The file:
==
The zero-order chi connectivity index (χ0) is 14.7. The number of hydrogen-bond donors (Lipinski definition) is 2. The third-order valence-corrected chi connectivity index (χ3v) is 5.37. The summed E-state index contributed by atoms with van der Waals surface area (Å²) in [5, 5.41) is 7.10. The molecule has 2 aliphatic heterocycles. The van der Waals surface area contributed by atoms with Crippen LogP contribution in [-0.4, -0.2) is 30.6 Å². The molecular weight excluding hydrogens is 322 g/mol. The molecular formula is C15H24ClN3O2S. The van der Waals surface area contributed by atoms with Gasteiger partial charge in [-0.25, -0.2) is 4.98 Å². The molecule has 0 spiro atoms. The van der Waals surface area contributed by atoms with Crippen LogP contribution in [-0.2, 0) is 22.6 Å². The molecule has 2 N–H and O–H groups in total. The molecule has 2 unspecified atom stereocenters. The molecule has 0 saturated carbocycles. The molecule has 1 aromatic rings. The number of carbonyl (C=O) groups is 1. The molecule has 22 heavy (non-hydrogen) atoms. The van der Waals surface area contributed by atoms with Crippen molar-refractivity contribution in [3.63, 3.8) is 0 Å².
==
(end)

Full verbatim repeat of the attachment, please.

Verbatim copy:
The zero-order chi connectivity index (χ0) is 14.7. The number of hydrogen-bond donors (Lipinski definition) is 2. The third-order valence-corrected chi connectivity index (χ3v) is 5.37. The summed E-state index contributed by atoms with van der Waals surface area (Å²) in [5, 5.41) is 7.10. The molecule has 2 aliphatic heterocycles. The van der Waals surface area contributed by atoms with Crippen LogP contribution in [-0.4, -0.2) is 30.6 Å². The molecular weight excluding hydrogens is 322 g/mol. The molecular formula is C15H24ClN3O2S. The van der Waals surface area contributed by atoms with Gasteiger partial charge in [-0.25, -0.2) is 4.98 Å². The molecule has 0 spiro atoms. The van der Waals surface area contributed by atoms with Crippen LogP contribution in [-0.2, 0) is 22.6 Å². The molecule has 2 N–H and O–H groups in total. The molecule has 2 unspecified atom stereocenters. The molecule has 0 saturated carbocycles. The molecule has 1 aromatic rings. The number of carbonyl (C=O) groups is 1. The molecule has 22 heavy (non-hydrogen) atoms. The van der Waals surface area contributed by atoms with Crippen molar-refractivity contribution in [3.63, 3.8) is 0 Å².